Your Safety Is ITA's Concern

June 1, 2004
The Industrial Truck Association performs vital services for both its OEM members and the customers of those members. It was established in 1951 to further

The Industrial Truck Association performs vital services for both its OEM members and the customers of those members. It was established in 1951 to further the interests of the industry through cooperative efforts involving issues of importance to all. It develops voluntary engineering practices that promote the safety of member products. ITA also collects and disseminates statistical information relating to the industrial truck marketplace. Through meetings of its various committees, as well as its board of directors, the ITA provides an opportunity for participants to work together on improving services rendered to end users.

Dirk von Holt, president of Jungheinrich Lift Truck Corp., recently took the helm as ITA president, and will serve for the next two years. MHM recently sat down with von Holt to discuss ITA priorities during his term, and how those priorities affect you, the industry's customer.

MHM: What are today's hot issues for lift truck users and their OEMs?

Von Holt: We just met with OSHA. We discussed ways we can improve working together, with the common goal of increasing the safety of the driver.

MHM: What's happening with the various standardization efforts as they relate to lift trucks?

Von Holt: We're continuing to try bringing ISO [International Standards Organization] and ANSI [American National Standards Institute] B56 standards more in line. ASME [American Society of Manufacturing Engineers] is going to drop sponsorship of those standards and we're going to take over. We don't want anybody else to move in. This is our industry and we want to be involved in development of those standards.

MHM: Safety is a key ITA concern. Some OSHA safety issues are on the ITA's agenda at every meeting. What's happening with those?

Von Holt: Lockout/tagout and lifting in unison are just two issues. We're also reworking the lift truck daily inspection checklist for OSHA field inspectors. We want to reduce citations and we're looking at what we can do to educate inspectors in the right direction. We'll be working on other recommended practices with OSHA as well.

MHM: What about the issue of alternative power sources for lift trucks? What will we see happening in the next few years?

Von Holt: The fuel cell people see their products being implemented much sooner than we do. They don't see infrastructure as a big issue any more. If you have a real large user, they could put the hydrogen refueling station in and it will be cost competitive with the cost of having battery chargers. Jungheinrich has some projects with universities in Germany. ITA tries to educate its membership on these issues. There will be a fast charging white paper coming out to give people an idea of what it's about. We'll probably do similar things with other technologies like fuel cells.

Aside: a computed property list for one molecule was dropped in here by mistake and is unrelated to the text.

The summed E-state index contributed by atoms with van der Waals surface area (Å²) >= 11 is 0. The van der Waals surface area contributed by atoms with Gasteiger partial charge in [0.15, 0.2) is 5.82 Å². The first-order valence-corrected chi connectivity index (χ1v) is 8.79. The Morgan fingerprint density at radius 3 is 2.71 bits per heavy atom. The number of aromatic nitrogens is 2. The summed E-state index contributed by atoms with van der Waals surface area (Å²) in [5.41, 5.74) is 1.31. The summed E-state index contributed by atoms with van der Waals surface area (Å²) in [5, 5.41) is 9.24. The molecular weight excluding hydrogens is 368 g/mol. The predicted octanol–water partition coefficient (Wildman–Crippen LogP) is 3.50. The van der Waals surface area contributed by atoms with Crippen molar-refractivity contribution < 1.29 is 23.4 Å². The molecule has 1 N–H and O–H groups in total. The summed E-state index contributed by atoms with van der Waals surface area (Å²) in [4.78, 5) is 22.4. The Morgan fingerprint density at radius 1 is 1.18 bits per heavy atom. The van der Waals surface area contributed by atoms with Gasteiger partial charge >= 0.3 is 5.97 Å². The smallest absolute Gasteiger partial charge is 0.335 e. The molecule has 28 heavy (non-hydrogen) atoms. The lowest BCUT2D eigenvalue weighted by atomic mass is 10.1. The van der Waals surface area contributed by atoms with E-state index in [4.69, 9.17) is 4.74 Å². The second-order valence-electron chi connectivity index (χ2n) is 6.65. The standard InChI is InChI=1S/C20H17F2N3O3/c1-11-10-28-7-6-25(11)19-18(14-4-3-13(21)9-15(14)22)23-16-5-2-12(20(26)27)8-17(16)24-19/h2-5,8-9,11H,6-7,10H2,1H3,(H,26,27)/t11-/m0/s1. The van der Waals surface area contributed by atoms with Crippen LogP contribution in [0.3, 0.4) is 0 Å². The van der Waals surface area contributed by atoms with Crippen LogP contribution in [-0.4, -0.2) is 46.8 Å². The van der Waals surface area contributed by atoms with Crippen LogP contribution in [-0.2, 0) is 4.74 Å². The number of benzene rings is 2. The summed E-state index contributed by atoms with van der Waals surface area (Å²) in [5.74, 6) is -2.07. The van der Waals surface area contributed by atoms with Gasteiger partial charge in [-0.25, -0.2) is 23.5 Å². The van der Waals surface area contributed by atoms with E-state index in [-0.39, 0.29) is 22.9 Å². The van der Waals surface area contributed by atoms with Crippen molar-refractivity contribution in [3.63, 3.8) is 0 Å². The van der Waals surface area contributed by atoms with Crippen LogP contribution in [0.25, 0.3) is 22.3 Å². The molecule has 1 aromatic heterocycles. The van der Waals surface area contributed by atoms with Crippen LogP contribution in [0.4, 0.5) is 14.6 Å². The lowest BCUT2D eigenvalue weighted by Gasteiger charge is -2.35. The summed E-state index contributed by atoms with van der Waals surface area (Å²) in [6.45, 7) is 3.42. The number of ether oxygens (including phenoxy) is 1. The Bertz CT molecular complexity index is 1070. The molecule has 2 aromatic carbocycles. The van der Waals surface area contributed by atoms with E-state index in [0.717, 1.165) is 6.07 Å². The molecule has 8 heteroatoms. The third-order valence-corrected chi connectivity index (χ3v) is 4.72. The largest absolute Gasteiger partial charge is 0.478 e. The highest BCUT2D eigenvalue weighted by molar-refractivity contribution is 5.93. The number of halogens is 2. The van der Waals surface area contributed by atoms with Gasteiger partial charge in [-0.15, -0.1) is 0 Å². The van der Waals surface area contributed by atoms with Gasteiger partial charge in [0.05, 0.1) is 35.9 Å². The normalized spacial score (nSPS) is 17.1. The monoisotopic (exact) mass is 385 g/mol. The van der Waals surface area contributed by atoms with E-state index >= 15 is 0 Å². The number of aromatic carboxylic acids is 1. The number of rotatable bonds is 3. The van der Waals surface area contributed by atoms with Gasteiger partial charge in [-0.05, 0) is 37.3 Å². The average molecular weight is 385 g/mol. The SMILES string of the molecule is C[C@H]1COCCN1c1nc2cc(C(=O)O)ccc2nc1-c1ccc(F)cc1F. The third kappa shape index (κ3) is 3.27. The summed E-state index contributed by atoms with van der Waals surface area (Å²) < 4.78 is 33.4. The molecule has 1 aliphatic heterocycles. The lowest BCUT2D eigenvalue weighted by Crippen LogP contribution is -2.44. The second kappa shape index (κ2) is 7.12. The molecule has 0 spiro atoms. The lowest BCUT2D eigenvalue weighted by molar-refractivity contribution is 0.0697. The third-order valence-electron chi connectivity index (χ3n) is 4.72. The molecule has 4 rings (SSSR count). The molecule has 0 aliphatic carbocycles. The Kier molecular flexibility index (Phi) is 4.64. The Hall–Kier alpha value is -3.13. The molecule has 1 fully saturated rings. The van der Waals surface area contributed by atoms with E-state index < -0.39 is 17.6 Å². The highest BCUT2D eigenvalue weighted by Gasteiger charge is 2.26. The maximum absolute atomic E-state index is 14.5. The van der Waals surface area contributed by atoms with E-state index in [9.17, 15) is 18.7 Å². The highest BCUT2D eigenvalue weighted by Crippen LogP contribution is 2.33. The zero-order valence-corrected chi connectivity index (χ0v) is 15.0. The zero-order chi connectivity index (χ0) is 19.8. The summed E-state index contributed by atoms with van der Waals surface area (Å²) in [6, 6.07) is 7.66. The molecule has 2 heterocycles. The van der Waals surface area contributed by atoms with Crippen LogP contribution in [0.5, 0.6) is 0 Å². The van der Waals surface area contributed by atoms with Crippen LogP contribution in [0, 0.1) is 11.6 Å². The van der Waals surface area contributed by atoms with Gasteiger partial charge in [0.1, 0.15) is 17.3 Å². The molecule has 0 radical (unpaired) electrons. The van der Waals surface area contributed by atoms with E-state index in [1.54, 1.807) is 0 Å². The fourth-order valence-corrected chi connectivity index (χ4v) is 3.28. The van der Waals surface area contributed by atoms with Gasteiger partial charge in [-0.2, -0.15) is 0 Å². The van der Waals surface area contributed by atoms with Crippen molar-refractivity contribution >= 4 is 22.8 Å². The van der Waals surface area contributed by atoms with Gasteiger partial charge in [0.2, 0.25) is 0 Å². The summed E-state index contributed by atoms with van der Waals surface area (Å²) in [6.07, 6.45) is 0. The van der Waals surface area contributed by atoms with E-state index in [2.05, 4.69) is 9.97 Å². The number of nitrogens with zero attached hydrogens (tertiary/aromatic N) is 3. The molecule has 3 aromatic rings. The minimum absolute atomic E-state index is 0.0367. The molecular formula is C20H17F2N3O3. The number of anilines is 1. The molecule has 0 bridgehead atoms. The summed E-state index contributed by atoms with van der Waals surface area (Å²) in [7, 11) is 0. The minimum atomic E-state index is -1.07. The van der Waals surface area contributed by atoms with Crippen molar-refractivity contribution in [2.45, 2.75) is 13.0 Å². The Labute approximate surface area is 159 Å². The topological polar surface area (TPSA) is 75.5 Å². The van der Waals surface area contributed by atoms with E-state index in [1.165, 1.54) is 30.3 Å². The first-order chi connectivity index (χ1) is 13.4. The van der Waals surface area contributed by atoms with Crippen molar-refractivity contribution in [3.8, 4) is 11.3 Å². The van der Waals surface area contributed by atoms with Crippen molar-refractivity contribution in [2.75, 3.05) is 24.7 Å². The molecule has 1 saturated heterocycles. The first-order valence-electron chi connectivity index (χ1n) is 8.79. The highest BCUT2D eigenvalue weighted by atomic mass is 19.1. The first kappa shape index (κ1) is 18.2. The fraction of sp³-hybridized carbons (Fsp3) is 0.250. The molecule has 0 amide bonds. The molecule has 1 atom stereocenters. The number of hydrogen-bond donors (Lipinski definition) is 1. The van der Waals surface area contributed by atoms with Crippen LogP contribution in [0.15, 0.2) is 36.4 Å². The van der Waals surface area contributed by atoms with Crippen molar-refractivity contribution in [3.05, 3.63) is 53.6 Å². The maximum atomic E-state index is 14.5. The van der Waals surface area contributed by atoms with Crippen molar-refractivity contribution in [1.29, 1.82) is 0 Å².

MHM: Which technology holds most promise?

Von Holt: Fast charging will come faster than anything else. The Europeans are a little further ahead on this than we are, but there's no doubt in my mind it will come.

MHM: Does your European heritage help you bring something different to ITA's agenda?

Von Holt: It has a number of times. The world's getting smaller and smaller. We're working closer with the alliances and trying to share ideas. Communication is easier for me with the other industrial truck associations, but as a North American market, we feel very strongly about our issues. That won't change just because I'm from Europe. It helps to have someone come in with a different point of view. The majority of the people here haven't lived outside the North American market. Sometimes there's tunnel vision.

MHM: How much of a concern is the cost of steel to ITA members? What can an association like ITA do?

Von Holt: There are letters that can be sent to senators and congresspeople. We can approach people on the Hill and talk about these issues, like we did when we got OSHA involved in operator training.

MHM: Is the effort to convert all lift trucks below 8,000 pounds sold in California to electric power a continuing concern to ITA?

Von Holt: Half of the lift trucks sold are IC engine trucks. Of those, 80 percent are in the capacity category they're looking at, if not more. We believe IC trucks have a place in the market. We're fighting along with the propane people to get this issue pushed out or revised.

MHM: What's the most important issue facing lift truck fleet managers?

Von Holt: Lift truck operator training. The majority of citations issued by OSHA are for non-trained drivers. That plays a major role in the accidents that happen.

MHM: What about the issue of cheap or non-certified spare parts?

Von Holt: All OEMs are concerned that their trucks will be repaired with parts that aren't up to quality standards. End users often look at pricing issues to see where they can cut corners. It's up to us to bring the message across about how important it is that quality parts are used.

MHM: Does the Internet making worldwide access to such parts exacerbate the problem?

Von Holt: The Internet is just another medium to approach the market. We're all using it the best way we can. The Internet didn't really change the situation. Look at wholesaler magazines and you'll see thousands of ads for replacement parts. The offerings are broader than before, but it's up to the consumer to make the right choice. If the suppliers play their hands right, the consumer will click on their sites rather than someone else's. The Internet has changed our expectancy for instant service, and companies offering stuff over the Internet are ready to supply it in one or two days. This is moving from the consumer world into the industrial world.

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